Optimal Trade Policy and Production Location
This paper studies the role of trade policies in a theoretical framework considering the firm's global production operation subject to trade costs. The production location potentially depends on a combination of trade costs, inclusive of trade barriers, imposed on different stages of the production process. Meanwhile, the trade policy decision of a government alters trade costs, and thereby affects the firm's location decision on whether to offshore the production base and the sourcing decision on whether and which intermediate inputs to source domestically or import from abroad. A government might care about the impact of its trade policy choice on the locations of the firm's global production activities in order to better exploit its market power over world prices with trade policy intervention.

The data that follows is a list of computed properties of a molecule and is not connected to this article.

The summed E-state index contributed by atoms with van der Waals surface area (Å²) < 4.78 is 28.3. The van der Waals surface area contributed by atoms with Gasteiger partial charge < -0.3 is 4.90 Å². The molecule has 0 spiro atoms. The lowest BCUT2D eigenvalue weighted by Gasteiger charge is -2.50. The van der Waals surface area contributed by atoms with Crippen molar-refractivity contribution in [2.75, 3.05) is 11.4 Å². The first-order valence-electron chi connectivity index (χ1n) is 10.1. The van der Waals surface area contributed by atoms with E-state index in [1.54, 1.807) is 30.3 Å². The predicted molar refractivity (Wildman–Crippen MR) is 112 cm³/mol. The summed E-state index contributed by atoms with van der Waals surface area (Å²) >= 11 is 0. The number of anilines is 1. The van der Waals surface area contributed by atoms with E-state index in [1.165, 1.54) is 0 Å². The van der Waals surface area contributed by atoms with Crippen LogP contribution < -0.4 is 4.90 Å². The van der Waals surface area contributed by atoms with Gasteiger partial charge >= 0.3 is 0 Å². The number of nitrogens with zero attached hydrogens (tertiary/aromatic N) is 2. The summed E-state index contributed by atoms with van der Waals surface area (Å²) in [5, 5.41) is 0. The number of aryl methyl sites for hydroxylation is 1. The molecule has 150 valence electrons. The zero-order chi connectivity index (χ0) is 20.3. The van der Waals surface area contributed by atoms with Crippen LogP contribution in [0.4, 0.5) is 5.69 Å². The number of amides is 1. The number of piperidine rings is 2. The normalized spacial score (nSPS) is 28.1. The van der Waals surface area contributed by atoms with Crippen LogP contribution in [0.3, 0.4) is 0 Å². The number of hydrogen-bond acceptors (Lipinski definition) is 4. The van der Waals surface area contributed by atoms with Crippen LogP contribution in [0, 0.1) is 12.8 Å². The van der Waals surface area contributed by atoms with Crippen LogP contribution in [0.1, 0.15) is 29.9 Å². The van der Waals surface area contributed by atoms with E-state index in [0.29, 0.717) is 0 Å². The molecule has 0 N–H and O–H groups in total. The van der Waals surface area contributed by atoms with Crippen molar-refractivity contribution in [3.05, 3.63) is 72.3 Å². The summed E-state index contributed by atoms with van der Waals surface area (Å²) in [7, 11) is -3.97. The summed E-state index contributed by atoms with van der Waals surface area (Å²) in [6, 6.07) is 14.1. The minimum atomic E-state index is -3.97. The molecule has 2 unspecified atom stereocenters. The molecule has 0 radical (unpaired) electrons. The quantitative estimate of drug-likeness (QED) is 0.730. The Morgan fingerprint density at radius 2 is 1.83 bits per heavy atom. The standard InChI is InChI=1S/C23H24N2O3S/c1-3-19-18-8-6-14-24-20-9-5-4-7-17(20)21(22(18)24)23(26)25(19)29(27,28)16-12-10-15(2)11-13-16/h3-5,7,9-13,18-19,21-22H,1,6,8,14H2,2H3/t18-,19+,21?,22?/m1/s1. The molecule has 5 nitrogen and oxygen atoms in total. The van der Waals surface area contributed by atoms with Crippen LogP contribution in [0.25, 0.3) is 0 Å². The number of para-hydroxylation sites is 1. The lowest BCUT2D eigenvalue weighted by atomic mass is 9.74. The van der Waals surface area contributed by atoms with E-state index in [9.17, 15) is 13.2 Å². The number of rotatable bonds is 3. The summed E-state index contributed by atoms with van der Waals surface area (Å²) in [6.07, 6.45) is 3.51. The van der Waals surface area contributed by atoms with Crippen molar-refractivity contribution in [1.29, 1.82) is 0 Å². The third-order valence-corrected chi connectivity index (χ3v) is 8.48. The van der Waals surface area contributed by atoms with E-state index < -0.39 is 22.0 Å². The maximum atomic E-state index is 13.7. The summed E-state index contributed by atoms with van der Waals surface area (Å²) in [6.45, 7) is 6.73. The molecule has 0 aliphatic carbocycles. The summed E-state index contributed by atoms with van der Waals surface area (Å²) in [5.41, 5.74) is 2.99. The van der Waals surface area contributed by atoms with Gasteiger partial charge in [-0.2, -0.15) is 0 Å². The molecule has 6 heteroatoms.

The paper features the assembly-relocation effect and the production-chain effect to explain incentives behind the Nash trade policy intervention with cross-border un-bundling of production processes: first, a government sometimes would use an import tariff and/or export tax as a way to shift the location of the final assembly in its favor, forcing an inefficient location, so that, conditional on the assembly relocation, it can maximize its ability to manipulate the terms of trade. Second, a rise in the tariff/tax on inputs could push up the world price of the final good through the production chain.